This was Jenna’s ‘Cosmetic Awakening’—Makeup for fun, Makeup for transformation, for characters and collaboration.
At just fifteen years old, Jenna forayed out into the world of freelance with a beauty-tome-taught talent (it can be said that her first classes were coached by cosmetic greats Kevyn Aucoin and Bobbi Brown), working on a circuit of word-of-mouth bridal gigs, and dreaming up outlandish creatives in the studio of then high school pal, now renowned New York photographer Owen Bruce.
Blanche was the best. I had the most fun.
She might have stayed a big fish in a small pond forever, had it not been for one irresistible invite. Her best friend was going to Blanche Macdonald. She should join.
As would become something of a motif later in her life, Jenna packed her bags up in flurry and whim, not knowing quite what to expect of Canada’s Top Makeup School, but ready for big changes.
“Blanche was the best. I had the most fun. We were all super tight buddies in my classes. I remember them all fondly and keep in touch with some of them still. We were always dying with laughter over whatever—whether it be beard day, dressing up like pirates or some hilarious thing. There were always some crazy shenanigans going on.
“That’s also when I became quite serious about what I wanted to do. I started to realize that I cared a lot about doing well with this. In a small town sports are considered competitive, but we were definitely competitive with creative work within our class. That really helped me to excel in those days.”
The rapid pace of expectation and growth that her in-class competitions brought left Jenna wanting more. Shortly after graduating, a recommendation from instructor Jennifer Folk to apply to the IMATS (International Makeup Artist Trade Show) Battle of the Brushes was an easy yes for Jenna, and an even easier yes from the application board.
“I found out that I had been accepted and needed to make money—quickly—to get to LA, so I made a raffle basket with a bottle of tequila and a bag of Doritos. All of my friends would come by my work to put money down. All of a sudden there were more than 100 people who were going to be want to know whether I had won or not, so I was like, ‘Shit, I better win.’”
Jenna did win. She took first place in the Beauty/Fantasy competition with her macabrely brilliant black widow creative (which can still be spotted on the IMATS banner to this day).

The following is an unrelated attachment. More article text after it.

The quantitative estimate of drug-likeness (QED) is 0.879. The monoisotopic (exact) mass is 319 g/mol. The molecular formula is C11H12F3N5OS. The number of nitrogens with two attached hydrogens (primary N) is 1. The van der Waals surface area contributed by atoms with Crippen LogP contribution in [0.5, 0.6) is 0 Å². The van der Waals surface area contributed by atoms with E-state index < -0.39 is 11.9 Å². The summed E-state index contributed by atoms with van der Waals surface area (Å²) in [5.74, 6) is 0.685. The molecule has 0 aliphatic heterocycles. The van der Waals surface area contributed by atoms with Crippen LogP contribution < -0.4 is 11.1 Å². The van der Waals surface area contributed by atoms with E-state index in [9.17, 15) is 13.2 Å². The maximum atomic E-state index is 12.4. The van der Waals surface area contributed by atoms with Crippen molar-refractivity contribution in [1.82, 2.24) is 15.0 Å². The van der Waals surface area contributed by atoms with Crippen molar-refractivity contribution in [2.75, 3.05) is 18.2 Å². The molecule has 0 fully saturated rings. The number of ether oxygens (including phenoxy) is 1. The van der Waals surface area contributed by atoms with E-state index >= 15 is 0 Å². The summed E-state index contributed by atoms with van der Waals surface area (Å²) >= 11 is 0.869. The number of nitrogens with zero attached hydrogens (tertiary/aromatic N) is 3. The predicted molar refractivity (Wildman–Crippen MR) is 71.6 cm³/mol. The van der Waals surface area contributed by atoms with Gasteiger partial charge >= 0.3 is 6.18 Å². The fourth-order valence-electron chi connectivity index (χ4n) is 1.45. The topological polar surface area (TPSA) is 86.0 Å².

Having swept the podium of the Canadian Makeup show earlier that same year, placing first in each of the three competitions she entered (Glamour, Fantasy Runway and Body Painting/Airbrush), one might imagine that Jenna walked into the IMATS, and her many subsequent challenges, with easy confidence and ease of mind. That this is not the case speaks strongly to how she has come to be where she is today.
“I have confidence in what I’m doing, but I don’t ever have that assumption that what I’m doing is going to be better than anybody else. Or that I’m going to win a competition because I’ve already won three or four. After each is over I reset. New game. Anything can happen. The constant challenge drives me, and drives any artist to keep up their game and keep performing. It’s so important.”
It may not be the gold that Jenna is interested in with these intensive artistic trysts, but the golden opportunities that have presented themselves as a result of her years competing – both in the arena, and with herself – she takes in gratefully. Her brazen vision, coupled with a modest and genuine mien, caught the eye of Blanche Macdonald Fashion Makeup Director Jon Hennessey, who promptly signed her on with his bar-raising talent agency Nobasura.
“The industry has really expanded for me, just in meeting new people and having these opportunities come up. Last year I was able to work with Norman Reedus and Djimon Hounsou, who are amazing, awesome guys for a film called Air. Norman Reedus doing my makeup was funny. That was a good time.” (He’s apparently quite talented too.)